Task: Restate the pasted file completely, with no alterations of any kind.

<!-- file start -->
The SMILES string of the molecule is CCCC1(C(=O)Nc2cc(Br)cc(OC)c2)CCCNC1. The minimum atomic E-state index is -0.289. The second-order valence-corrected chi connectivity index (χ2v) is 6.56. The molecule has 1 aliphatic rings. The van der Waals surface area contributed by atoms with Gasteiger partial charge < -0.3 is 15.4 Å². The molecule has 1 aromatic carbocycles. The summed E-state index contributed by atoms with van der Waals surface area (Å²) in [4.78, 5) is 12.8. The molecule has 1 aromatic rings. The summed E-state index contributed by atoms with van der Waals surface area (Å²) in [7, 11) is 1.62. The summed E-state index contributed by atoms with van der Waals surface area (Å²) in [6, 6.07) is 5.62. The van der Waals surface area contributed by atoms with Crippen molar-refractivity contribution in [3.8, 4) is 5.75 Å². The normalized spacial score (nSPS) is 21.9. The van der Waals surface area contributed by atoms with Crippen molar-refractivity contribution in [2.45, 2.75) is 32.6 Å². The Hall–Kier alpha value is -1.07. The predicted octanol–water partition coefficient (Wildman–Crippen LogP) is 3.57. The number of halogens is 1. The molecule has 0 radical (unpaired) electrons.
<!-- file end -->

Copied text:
The SMILES string of the molecule is CCCC1(C(=O)Nc2cc(Br)cc(OC)c2)CCCNC1. The minimum atomic E-state index is -0.289. The second-order valence-corrected chi connectivity index (χ2v) is 6.56. The molecule has 1 aliphatic rings. The van der Waals surface area contributed by atoms with Gasteiger partial charge < -0.3 is 15.4 Å². The molecule has 1 aromatic carbocycles. The summed E-state index contributed by atoms with van der Waals surface area (Å²) in [4.78, 5) is 12.8. The molecule has 1 aromatic rings. The summed E-state index contributed by atoms with van der Waals surface area (Å²) in [7, 11) is 1.62. The summed E-state index contributed by atoms with van der Waals surface area (Å²) in [6, 6.07) is 5.62. The van der Waals surface area contributed by atoms with Crippen molar-refractivity contribution in [3.8, 4) is 5.75 Å². The normalized spacial score (nSPS) is 21.9. The van der Waals surface area contributed by atoms with Crippen molar-refractivity contribution in [2.45, 2.75) is 32.6 Å². The Hall–Kier alpha value is -1.07. The predicted octanol–water partition coefficient (Wildman–Crippen LogP) is 3.57. The number of halogens is 1. The molecule has 0 radical (unpaired) electrons.